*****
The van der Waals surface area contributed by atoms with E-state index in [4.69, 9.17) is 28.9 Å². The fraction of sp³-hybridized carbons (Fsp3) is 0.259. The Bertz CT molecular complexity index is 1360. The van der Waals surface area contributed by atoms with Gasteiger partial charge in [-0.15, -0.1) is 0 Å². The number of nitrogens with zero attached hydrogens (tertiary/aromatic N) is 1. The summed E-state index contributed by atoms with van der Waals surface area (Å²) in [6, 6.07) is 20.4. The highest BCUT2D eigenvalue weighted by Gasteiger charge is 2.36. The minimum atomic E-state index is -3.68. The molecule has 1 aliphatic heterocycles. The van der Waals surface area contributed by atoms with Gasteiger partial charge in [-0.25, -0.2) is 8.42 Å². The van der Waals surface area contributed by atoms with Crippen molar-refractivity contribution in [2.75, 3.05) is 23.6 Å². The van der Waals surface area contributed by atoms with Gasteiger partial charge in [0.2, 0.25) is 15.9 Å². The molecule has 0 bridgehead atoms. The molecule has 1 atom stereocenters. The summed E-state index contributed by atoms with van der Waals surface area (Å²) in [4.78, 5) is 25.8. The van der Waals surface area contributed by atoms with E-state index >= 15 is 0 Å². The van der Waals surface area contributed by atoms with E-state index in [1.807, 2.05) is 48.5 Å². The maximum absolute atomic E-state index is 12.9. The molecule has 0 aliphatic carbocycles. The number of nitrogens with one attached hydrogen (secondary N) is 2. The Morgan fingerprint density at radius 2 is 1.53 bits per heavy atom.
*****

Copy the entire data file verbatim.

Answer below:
The van der Waals surface area contributed by atoms with E-state index in [4.69, 9.17) is 28.9 Å². The fraction of sp³-hybridized carbons (Fsp3) is 0.259. The Bertz CT molecular complexity index is 1360. The van der Waals surface area contributed by atoms with Gasteiger partial charge in [-0.15, -0.1) is 0 Å². The number of nitrogens with zero attached hydrogens (tertiary/aromatic N) is 1. The summed E-state index contributed by atoms with van der Waals surface area (Å²) in [6, 6.07) is 20.4. The highest BCUT2D eigenvalue weighted by Gasteiger charge is 2.36. The minimum atomic E-state index is -3.68. The molecule has 1 aliphatic heterocycles. The van der Waals surface area contributed by atoms with Gasteiger partial charge in [-0.25, -0.2) is 8.42 Å². The van der Waals surface area contributed by atoms with Crippen molar-refractivity contribution in [2.75, 3.05) is 23.6 Å². The van der Waals surface area contributed by atoms with Gasteiger partial charge in [0.2, 0.25) is 15.9 Å². The molecule has 0 bridgehead atoms. The molecule has 1 atom stereocenters. The summed E-state index contributed by atoms with van der Waals surface area (Å²) in [4.78, 5) is 25.8. The van der Waals surface area contributed by atoms with E-state index >= 15 is 0 Å². The van der Waals surface area contributed by atoms with E-state index in [1.807, 2.05) is 48.5 Å². The maximum absolute atomic E-state index is 12.9. The molecule has 0 aliphatic carbocycles. The number of nitrogens with one attached hydrogen (secondary N) is 2. The Morgan fingerprint density at radius 2 is 1.53 bits per heavy atom.